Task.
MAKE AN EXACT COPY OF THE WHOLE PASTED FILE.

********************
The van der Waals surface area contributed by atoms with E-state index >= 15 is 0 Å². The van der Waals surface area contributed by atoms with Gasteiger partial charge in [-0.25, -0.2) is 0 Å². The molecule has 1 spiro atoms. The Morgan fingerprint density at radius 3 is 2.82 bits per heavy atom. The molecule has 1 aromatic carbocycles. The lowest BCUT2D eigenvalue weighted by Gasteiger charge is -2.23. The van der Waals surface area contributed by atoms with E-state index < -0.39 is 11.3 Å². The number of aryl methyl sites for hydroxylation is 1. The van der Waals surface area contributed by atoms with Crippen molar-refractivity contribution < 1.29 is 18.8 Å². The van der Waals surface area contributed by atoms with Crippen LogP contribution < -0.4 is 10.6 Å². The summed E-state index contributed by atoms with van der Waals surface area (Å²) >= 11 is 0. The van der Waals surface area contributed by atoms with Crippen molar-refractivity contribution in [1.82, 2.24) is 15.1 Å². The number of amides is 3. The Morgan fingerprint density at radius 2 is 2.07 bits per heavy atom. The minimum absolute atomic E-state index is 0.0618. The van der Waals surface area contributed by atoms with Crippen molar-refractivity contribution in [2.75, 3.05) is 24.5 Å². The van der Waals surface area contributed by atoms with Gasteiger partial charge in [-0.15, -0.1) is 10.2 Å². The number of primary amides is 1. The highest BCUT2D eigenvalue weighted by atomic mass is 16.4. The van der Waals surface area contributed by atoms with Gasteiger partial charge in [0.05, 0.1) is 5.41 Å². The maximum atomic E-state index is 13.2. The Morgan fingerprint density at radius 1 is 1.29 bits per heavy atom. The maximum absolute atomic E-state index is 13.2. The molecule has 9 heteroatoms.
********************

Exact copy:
The van der Waals surface area contributed by atoms with E-state index >= 15 is 0 Å². The van der Waals surface area contributed by atoms with Gasteiger partial charge in [-0.25, -0.2) is 0 Å². The molecule has 1 spiro atoms. The Morgan fingerprint density at radius 3 is 2.82 bits per heavy atom. The molecule has 1 aromatic carbocycles. The lowest BCUT2D eigenvalue weighted by Gasteiger charge is -2.23. The van der Waals surface area contributed by atoms with E-state index < -0.39 is 11.3 Å². The number of aryl methyl sites for hydroxylation is 1. The van der Waals surface area contributed by atoms with Crippen molar-refractivity contribution < 1.29 is 18.8 Å². The van der Waals surface area contributed by atoms with Crippen LogP contribution < -0.4 is 10.6 Å². The summed E-state index contributed by atoms with van der Waals surface area (Å²) >= 11 is 0. The van der Waals surface area contributed by atoms with Crippen molar-refractivity contribution in [1.82, 2.24) is 15.1 Å². The number of amides is 3. The Morgan fingerprint density at radius 2 is 2.07 bits per heavy atom. The minimum absolute atomic E-state index is 0.0618. The van der Waals surface area contributed by atoms with Crippen molar-refractivity contribution in [2.75, 3.05) is 24.5 Å². The van der Waals surface area contributed by atoms with Gasteiger partial charge in [-0.15, -0.1) is 10.2 Å². The number of primary amides is 1. The highest BCUT2D eigenvalue weighted by atomic mass is 16.4. The van der Waals surface area contributed by atoms with Gasteiger partial charge in [0.05, 0.1) is 5.41 Å². The maximum atomic E-state index is 13.2. The Morgan fingerprint density at radius 1 is 1.29 bits per heavy atom. The maximum absolute atomic E-state index is 13.2. The molecule has 9 heteroatoms.